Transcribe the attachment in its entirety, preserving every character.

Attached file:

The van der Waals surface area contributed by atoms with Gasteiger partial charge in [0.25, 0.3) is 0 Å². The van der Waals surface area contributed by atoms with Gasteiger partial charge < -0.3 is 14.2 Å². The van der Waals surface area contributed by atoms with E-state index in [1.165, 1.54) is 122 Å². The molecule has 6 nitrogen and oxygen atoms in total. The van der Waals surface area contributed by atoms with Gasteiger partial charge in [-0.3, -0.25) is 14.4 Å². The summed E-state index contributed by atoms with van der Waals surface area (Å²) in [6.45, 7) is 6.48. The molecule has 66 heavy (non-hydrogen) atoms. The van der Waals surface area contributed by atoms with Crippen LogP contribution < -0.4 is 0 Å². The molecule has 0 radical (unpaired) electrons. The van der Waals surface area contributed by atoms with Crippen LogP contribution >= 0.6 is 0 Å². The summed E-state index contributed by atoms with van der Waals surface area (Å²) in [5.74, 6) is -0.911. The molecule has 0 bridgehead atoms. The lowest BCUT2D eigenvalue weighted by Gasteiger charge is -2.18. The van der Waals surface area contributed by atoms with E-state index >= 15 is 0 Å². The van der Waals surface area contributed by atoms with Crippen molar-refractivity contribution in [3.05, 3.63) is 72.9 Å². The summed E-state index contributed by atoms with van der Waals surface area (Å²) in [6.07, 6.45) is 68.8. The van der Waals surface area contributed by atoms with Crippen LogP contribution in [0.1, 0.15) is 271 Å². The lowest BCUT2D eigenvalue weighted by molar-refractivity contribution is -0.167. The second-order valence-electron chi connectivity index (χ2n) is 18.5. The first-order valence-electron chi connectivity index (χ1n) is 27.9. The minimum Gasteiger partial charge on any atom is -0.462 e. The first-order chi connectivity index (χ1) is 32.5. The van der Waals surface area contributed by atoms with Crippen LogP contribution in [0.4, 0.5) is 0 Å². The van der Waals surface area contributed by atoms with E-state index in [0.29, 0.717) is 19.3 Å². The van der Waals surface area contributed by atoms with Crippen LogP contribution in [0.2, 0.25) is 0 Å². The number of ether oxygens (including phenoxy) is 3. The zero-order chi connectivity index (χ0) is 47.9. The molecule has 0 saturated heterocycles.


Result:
The van der Waals surface area contributed by atoms with Gasteiger partial charge in [0.25, 0.3) is 0 Å². The van der Waals surface area contributed by atoms with Gasteiger partial charge < -0.3 is 14.2 Å². The van der Waals surface area contributed by atoms with E-state index in [1.165, 1.54) is 122 Å². The molecule has 6 nitrogen and oxygen atoms in total. The van der Waals surface area contributed by atoms with Gasteiger partial charge in [-0.3, -0.25) is 14.4 Å². The summed E-state index contributed by atoms with van der Waals surface area (Å²) in [6.45, 7) is 6.48. The molecule has 66 heavy (non-hydrogen) atoms. The van der Waals surface area contributed by atoms with Crippen LogP contribution < -0.4 is 0 Å². The molecule has 0 radical (unpaired) electrons. The van der Waals surface area contributed by atoms with Crippen LogP contribution >= 0.6 is 0 Å². The summed E-state index contributed by atoms with van der Waals surface area (Å²) in [5.74, 6) is -0.911. The molecule has 0 bridgehead atoms. The lowest BCUT2D eigenvalue weighted by Gasteiger charge is -2.18. The van der Waals surface area contributed by atoms with E-state index >= 15 is 0 Å². The van der Waals surface area contributed by atoms with Crippen molar-refractivity contribution in [3.05, 3.63) is 72.9 Å². The summed E-state index contributed by atoms with van der Waals surface area (Å²) in [6.07, 6.45) is 68.8. The van der Waals surface area contributed by atoms with Crippen LogP contribution in [0.1, 0.15) is 271 Å². The lowest BCUT2D eigenvalue weighted by molar-refractivity contribution is -0.167. The second-order valence-electron chi connectivity index (χ2n) is 18.5. The first-order valence-electron chi connectivity index (χ1n) is 27.9. The minimum Gasteiger partial charge on any atom is -0.462 e. The first-order chi connectivity index (χ1) is 32.5. The van der Waals surface area contributed by atoms with Crippen LogP contribution in [0.4, 0.5) is 0 Å². The van der Waals surface area contributed by atoms with E-state index in [0.29, 0.717) is 19.3 Å². The van der Waals surface area contributed by atoms with Crippen LogP contribution in [0.2, 0.25) is 0 Å². The number of ether oxygens (including phenoxy) is 3. The zero-order chi connectivity index (χ0) is 47.9. The molecule has 0 saturated heterocycles.